Drug-induced thrombocytopenia

Hematol Oncol Clin North Am. 2007 Aug;21(4):685-96, vi. doi: 10.1016/j.hoc.2007.06.005.


Drug-induced thrombocytopenia (DIT) is a relatively common clinical disorder. It is imperative to provide rapid identification and removal of the offending agent before clinically significant bleeding or, in the case of heparin, thrombosis occurs. DIT can be distinguished from idiopathic thrombocytopenic purpura, a bleeding disorder caused by thrombocytopenia not associated with a systemic disease, based on the history of drug ingestion or injection and laboratory findings. DIT disorders can be a consequence of decreased platelet production (bone marrow suppression) or accelerated platelet destruction (especially immune-mediated destruction).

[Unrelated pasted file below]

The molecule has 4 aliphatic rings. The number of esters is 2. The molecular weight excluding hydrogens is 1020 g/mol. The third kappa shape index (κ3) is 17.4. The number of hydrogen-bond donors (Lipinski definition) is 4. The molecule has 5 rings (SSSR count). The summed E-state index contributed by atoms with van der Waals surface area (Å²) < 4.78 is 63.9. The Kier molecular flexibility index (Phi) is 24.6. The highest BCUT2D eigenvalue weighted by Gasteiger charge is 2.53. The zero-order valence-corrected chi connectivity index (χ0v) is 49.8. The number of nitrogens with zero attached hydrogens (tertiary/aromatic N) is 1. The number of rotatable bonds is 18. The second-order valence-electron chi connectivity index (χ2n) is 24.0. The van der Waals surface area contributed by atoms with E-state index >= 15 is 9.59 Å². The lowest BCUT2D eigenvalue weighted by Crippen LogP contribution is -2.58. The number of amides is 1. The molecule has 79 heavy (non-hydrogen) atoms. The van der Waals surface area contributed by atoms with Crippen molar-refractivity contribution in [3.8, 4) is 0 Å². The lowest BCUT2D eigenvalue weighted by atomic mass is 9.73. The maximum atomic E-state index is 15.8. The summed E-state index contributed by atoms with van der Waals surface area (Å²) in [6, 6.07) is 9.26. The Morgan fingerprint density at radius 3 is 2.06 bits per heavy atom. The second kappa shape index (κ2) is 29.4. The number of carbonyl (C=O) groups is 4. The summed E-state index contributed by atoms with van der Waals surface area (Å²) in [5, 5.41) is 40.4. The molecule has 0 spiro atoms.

Publication types

  • Research Support, N.I.H., Extramural
  • Review

MeSH terms

  • Antibodies / blood
  • Antibody Formation
  • Drug-Related Side Effects and Adverse Reactions
  • Haptens / adverse effects
  • Haptens / immunology
  • Humans
  • Thrombocytopenia / chemically induced*
  • Thrombocytopenia / diagnosis
  • Thrombocytopenia / etiology


  • Antibodies
  • Haptens